When you decide to go full-on with your quilting hobby, you need to have a good sewing machine. You need to have a sewing machine with a walking foot or feed foot. This part of the machine makes quilting easier.
The walking foot of a sewing machine has a feed dogs grip built in it. This moves the top layer of the fabric as it moves through the machine. The gripping movement of the foot feed dog holds the bottom layer while it moves along with feed dogs. This creates a synchronized movement of all the layers of fabrics. This prevents each layer from moving or shifting away from each other.
This walking foot works for sewing any kind of project, but it’s most helpful for quilting. Quilting involves sewing several layers of fabrics, or some projects have slippery fabrics. For these reasons, the walking foot comes in handy.
Uses of Walking Foot for Quilting
- The walking foot helps quiltmakers to sew fabrics with accuracy.
- It holds the fabrics and the batting layers together as you sew them on the machine.
- It is useful for sewing bulky quilts like the rag quilt or the denim quilt.
- It assists in sewing of large quilts and curved lines.
- The walking foot helps you sew in the binding to your quilt.
- It makes easy sewing plaids and patterned fabrics.
Creating quality and beautiful quilts does not only happen with great skills. You need to invest in a reliable sewing machine with a walking foot.
List of Contents:
Why Do I Need A Walking Foot For Quilting?
The following are reasons why you need a walking foot.
- Sewing stripes, prints and matching plaids
A walking foot helps to sew a project with a pattern or directional print. You need to sew this kind of pattern to match across major seams. You can do it manually, by pinning the patterns to the layers. This can take so much time and effort. While using a walking foot allows you to sew them without moving away from the other layers.
- Makes Machine Quilting Easier
Sewing or quilting layers of fabrics with batting can be challenging. A walking foot holds these materials together while you quilt. The walking foot helps in making Stitch In the Ditch.
This part of the machine keeps the fabric layers and the batting layers together as you quilt. The walking foot is your friend when you make straight lines and curved lines as you machine quilt.
- Sewing Stretchy Fabrics and Knits
Sewing knitted and stretchy fabrics are tricky. With the help of a walking foot, you can sew these fabrics without stretching as they move the machine. If you don’t use a walking foot, these fabrics will be sewn out of shape.
- Sewing Smooth and Slippery Fabric
Sewing smooth and slippery fabrics like satin are quite challenging. They tend to slip off the machine as they move. Using a walking foot eliminates this trouble.
- Sewing Hems, Bindings and Topstitching
Using a walking foot helps in making uniform and even stitches on hems and bindings. It also helps you sew flat edges while you do topstitching.
What Is The Difference Between A Walking Foot And A Quilting Foot?
When you do machine quilting, you can either use a machine with a walking foot or a quilting foot.
Not all quiltmakers or seamstresses know the functions of their sewing machine attachments. If you are new to quilting, here are the differences between a quilting and a walking foot.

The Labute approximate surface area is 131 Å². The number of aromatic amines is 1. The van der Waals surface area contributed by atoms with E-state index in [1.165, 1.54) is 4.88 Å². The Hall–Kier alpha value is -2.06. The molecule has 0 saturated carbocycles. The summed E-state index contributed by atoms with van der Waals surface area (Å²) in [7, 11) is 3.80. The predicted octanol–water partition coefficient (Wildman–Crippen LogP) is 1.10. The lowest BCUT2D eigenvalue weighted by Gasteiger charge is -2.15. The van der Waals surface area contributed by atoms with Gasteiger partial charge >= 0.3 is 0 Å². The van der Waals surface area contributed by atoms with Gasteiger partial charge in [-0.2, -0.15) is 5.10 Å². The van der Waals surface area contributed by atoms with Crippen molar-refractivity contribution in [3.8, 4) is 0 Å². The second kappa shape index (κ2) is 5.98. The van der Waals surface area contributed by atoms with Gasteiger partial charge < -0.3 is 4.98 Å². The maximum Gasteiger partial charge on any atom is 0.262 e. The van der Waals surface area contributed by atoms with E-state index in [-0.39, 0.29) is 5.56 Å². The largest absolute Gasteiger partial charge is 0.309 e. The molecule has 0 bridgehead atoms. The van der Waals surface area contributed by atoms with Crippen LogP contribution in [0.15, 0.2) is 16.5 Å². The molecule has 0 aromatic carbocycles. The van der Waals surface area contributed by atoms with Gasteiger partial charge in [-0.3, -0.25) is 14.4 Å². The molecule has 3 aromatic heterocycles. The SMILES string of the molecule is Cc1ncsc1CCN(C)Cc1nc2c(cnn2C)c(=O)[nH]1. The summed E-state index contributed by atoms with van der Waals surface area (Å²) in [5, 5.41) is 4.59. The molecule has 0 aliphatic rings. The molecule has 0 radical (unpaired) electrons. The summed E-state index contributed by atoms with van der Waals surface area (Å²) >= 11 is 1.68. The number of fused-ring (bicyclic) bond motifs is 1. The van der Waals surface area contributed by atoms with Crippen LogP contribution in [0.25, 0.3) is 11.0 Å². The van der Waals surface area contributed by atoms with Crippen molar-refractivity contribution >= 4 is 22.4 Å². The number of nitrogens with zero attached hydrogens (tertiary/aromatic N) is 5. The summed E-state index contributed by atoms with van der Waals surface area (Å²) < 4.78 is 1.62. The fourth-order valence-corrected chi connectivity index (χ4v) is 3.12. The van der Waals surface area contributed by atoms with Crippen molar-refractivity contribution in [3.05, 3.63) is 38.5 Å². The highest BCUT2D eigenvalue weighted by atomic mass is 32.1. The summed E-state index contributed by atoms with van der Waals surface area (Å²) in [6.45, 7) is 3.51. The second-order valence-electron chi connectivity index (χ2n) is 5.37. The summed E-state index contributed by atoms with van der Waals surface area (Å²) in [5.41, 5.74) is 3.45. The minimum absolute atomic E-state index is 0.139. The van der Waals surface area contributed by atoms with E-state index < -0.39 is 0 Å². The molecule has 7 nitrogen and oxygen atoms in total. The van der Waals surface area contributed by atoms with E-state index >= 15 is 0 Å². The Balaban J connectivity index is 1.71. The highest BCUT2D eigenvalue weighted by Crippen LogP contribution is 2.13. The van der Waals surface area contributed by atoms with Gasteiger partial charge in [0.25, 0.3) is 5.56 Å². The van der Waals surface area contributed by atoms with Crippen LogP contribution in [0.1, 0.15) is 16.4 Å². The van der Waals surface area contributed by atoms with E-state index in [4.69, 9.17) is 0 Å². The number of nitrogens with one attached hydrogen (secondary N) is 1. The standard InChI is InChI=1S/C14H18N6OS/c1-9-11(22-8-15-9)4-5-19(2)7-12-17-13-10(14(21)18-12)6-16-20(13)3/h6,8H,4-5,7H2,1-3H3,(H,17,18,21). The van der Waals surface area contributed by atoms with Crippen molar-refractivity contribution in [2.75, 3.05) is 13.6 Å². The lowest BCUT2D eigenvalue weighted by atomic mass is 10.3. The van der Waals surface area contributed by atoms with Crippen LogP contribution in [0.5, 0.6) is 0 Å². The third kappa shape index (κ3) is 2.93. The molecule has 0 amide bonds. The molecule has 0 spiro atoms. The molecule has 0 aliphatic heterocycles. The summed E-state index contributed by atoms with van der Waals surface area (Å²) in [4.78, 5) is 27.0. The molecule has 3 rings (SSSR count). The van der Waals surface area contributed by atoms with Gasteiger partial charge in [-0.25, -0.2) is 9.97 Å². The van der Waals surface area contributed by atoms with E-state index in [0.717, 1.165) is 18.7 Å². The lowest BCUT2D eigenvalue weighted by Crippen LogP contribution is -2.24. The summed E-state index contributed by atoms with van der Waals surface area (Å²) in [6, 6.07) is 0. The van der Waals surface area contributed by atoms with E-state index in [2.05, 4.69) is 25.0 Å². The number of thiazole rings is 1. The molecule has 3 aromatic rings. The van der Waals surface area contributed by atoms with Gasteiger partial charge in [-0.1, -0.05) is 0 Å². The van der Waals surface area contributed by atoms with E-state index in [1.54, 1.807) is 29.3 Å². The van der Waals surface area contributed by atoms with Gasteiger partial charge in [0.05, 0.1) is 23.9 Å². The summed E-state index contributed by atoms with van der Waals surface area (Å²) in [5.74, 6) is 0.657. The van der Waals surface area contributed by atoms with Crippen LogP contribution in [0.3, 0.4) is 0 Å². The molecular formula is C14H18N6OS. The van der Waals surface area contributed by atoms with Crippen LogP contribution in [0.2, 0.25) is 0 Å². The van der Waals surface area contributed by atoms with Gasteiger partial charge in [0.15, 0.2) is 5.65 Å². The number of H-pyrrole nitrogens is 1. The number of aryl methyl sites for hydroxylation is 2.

Oftentimes, quiltmaker, and seamstresses use these terms interchangeably. This is fine, although there are a few differences in their function and use.
- Quilting foot helps you feed the fabric on the machine from any direction.
- It is helpful for free-motion stitches like embroidery and quilting patterns.
- A quilting foot allows you to create beautiful and textured effects on your quilts.
- It is more economical.
- A walking foot is larger than a quilting foot. It is best for making straight-line quilting.
- It is an excellent tool for stitching multi-layered quilts. Sewing several layers of fabrics can be a challenge on a regular presser machine.
- A walking foot is often more expensive than quilting foot and other presser feet.
- It improves the accuracy of your stitches. It also prevents the different layers of fabrics from moving away or shifting.
Can You Quilt With A Regular Foot?
Yes, You Can Quilt using a Regular Sewing Machine. These are the different ways to quilt using your regular machine.
- Straight-Line Quilting
- Free-Motion Quilting
- Matchstick Quilting
- Spaced-Out Lines
- Quilting Wavy Lines
Having a walking foot or a built-in feed dog makes it easy to make straight-line quilting. But your good old sewing machine is also capable of them. You don’t need a special attachment or presser to do it.
You can do Free-motion quilting with your good old sewing machine. Doing this technique needs you to add stitches on your quilts in various directions. You can do this on your regular machine by disengaging the feed dogs and swapping out the foot. This gives you more range of motion as you quilt.
Most newer machines allow you to disengage or lower down your feed dogs. In case your machine doesn’t have this function, you can cover these feed dogs with a Supreme Slider. It’s a temporary cover that creates a smooth surface where your quilt can glide. This makes you a more convenient motion range while quilting.
The standard sewing presser foot works directly with the feed dogs. So if you want to do free-motion, you need a special foot that disables the presser function. When your machine does not have a free-motion foot, you may get a generic darning foot. This generic darning foot fits most sewing machine models. Once you install this on your machine, you can thread it as usual.
Have you ever wondered if this technique is possible on your regular machine? A quick answer is YES. You can do Matchstick quilting by making a series of straight lines over your quilt. Make sure that you stitch these lines as close to each series as possible.